Whenever a movie franchise breaks new ground in Hollywood, or looks like the next big fad, rival studios rush to make sure they have at least one similar property on the way. But overseas, where copyright laws, and blatantly ripping off entire movies are a grey area, a carbon copy can still be successful. And sometimes, a rip-off can reach heights – or depths – that the original could never have imagined.
Here is our list of 10 Foreign Rip-Offs of Hollywood Movies.
Turkish Captain America
Sometimes, a movie looking to profit off of popular superheroes doesn’t care about story as much as it does the costumes. In the 1973 Turkish movie 3 Giant Men, Captain America joins forces with the famous Mexican hero Santo – and brings his girlfriend – to take down the evil Spider-Man taking over organized crime in the country’s capitol. Next to nothing from the comics is adapted to the movie, with Cap murdering a version of the Spider-Man who can’t really be killed. Marvel obviously wasn’t happy with the film's use of their heroes (in such a nonsensical plot), but it released across Turkey anyway.
Brazilian Star Wars
There’s no movie series bigger than Star Wars, and success means plenty of big screen parodies and spoofs. Spaceballs put a funny twist on the series in the States, but Brazil came up with its own. The Tramps in the War of Planets put a trio of Brazilian stooges into a galaxy far, far away, complete with a golden Darth Vader and Chewbacca, too. Unfortunately, there’s a reason most parodies of Star Wars fall flat, no matter where they’re made (thus proving that the brilliant Spaceballs is the exception which proves the rule).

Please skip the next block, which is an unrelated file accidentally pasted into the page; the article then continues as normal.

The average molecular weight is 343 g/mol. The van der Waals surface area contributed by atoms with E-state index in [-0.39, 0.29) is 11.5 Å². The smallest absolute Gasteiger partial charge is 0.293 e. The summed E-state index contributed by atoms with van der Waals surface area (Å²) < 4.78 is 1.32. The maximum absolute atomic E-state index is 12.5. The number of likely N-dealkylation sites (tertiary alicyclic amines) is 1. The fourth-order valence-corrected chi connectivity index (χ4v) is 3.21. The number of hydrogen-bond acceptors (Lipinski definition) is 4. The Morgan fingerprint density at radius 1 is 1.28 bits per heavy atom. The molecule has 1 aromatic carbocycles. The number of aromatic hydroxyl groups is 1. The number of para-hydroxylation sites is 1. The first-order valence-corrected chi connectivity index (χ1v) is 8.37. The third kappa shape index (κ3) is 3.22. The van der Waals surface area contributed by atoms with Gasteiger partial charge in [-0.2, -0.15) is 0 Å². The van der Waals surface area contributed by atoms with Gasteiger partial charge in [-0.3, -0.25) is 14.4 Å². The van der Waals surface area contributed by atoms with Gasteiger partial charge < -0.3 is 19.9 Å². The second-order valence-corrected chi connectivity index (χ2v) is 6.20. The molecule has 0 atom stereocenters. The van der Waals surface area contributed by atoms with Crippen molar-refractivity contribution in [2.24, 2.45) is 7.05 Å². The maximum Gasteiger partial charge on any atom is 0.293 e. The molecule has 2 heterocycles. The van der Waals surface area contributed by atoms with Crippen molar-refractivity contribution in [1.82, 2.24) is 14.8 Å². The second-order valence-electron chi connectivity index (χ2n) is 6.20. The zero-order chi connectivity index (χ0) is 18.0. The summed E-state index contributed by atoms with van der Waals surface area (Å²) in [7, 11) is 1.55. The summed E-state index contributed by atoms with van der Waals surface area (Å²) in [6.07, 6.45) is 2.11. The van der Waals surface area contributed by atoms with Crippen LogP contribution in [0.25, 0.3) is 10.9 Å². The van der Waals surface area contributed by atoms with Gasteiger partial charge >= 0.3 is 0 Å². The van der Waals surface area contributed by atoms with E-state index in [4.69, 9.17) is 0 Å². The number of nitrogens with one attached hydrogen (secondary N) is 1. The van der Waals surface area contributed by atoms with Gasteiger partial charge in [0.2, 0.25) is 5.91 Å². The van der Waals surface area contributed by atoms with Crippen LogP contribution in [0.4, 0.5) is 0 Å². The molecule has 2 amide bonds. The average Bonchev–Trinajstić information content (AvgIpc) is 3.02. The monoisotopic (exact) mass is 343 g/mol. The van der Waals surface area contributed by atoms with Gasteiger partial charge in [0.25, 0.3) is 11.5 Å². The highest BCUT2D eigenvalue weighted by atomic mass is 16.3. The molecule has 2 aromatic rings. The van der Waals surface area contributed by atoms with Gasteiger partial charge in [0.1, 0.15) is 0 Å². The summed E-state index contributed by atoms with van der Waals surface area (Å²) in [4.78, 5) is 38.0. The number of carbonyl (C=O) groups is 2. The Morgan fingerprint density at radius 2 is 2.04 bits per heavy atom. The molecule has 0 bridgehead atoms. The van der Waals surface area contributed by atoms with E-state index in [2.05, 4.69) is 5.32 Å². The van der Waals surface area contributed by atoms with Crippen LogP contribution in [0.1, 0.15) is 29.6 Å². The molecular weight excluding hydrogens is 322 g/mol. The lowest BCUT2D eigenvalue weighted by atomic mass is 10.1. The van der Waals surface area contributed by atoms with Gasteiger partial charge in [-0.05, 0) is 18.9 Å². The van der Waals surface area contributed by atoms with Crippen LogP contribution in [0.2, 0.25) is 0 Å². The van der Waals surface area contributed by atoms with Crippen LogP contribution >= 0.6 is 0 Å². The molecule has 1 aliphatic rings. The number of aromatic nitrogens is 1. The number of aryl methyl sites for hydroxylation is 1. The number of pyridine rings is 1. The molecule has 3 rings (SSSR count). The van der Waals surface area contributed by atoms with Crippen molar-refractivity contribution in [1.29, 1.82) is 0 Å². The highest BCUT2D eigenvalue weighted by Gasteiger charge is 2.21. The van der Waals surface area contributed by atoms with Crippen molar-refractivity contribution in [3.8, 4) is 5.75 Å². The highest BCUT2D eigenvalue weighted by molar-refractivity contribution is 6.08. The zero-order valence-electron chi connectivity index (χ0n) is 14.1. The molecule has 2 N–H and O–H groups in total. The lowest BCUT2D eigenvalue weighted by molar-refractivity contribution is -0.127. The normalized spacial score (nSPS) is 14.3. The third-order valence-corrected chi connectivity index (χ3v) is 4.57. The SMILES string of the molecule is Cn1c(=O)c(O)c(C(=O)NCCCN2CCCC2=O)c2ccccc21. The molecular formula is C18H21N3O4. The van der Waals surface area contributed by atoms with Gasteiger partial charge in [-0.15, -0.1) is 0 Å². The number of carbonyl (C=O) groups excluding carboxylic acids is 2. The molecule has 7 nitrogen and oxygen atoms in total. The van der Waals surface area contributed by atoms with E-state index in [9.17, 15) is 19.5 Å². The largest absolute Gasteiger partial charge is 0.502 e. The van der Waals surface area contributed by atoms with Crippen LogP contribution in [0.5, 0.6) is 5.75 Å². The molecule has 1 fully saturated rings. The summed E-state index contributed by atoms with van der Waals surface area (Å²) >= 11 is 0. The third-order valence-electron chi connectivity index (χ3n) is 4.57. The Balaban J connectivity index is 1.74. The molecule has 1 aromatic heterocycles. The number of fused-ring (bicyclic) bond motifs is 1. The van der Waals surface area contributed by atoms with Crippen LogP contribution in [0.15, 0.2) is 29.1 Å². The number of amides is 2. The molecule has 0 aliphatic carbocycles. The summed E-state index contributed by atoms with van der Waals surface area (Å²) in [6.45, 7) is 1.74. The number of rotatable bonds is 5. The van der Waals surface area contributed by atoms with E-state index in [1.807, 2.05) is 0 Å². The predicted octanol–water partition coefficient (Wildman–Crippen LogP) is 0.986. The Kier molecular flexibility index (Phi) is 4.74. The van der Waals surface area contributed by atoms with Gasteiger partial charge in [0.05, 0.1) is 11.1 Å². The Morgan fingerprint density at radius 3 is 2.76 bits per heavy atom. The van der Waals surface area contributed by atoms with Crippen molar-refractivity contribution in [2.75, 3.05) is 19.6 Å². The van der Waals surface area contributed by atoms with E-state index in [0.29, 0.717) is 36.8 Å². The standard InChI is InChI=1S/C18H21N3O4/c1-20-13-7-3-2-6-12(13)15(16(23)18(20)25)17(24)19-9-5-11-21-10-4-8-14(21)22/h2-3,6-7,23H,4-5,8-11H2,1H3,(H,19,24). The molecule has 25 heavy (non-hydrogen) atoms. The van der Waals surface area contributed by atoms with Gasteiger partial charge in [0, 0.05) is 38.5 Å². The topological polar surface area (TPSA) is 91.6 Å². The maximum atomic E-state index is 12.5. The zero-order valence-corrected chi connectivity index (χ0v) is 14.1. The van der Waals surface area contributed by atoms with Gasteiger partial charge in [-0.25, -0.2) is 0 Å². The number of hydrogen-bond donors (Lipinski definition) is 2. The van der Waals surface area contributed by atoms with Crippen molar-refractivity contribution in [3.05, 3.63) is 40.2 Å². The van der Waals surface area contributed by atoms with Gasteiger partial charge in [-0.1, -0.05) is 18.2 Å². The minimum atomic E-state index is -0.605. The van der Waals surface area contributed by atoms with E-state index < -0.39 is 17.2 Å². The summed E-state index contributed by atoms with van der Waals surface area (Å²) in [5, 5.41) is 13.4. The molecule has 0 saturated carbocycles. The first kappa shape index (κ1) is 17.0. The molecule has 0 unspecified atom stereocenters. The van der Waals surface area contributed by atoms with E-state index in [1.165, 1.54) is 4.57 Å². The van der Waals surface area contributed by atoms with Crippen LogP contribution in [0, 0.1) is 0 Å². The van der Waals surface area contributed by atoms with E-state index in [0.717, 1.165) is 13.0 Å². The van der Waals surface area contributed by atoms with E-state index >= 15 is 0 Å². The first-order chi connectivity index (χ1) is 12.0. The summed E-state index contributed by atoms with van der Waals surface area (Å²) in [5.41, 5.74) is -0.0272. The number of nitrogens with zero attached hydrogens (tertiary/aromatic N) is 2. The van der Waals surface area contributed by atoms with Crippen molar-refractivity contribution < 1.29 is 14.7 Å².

The name of this Indonesian knockoff – Lady Terminator – says it all, but the Terminator rip-off made just years after the original sticks closer to its plot than most dare. Replace a futuristic robot with a woman possessed by an angry sea goddess who uses sex to kill her victims, and you’ve got a clear picture of why Lady Terminator is a shameless carbon copy... that's still pretty fun to watch. The filmmakers clearly loved James Cameron’s original Terminator, recreating entire scenes and action sequences, so it’s hard to judge this rip-off too harshly. Especially when the movie is so violent, it makes Cameron's horror/action movie seem like a family-friendly adventure.
Hong Kong Street Fighter
The Jean-Claude Van Damme led Street Fighter movie isn’t exactly a successful adaptation, but it can't even claim to be the first to hit theaters - an unofficial Chinese version beat them by a full year. "Unofficial" means that characters like Ken, Chun-Li and E. Honda were replaced with knockoffs Kent, Chun May and Toyota. If that doesn’t make it clear that Future Cops was more of a comedy than an accomplished martial arts action movie, its story should: the hero cops travel back in time from the year 2043 to the distant past of 1993, all to keep the movie’s villain from killing a single government official. To be fair, the official movie didn’t exactly put this one to shame.
Marvel’s resident web-slinger is one of the most recognizable superheroes the world around, but that’s probably not due to this Japanese rip-off. Ditching the Peter Parker story completely, the Supaidaman series re-cast Spider-Man as a motorcycle racer who stumbles onto a crashed spaceship, and is injected with blood by the last survivor of the Planet Spider. If that didn't stray close enough to the origins of Green Lantern, the fact that the superhero uses a magic bracelet to shoot webs should do the trick.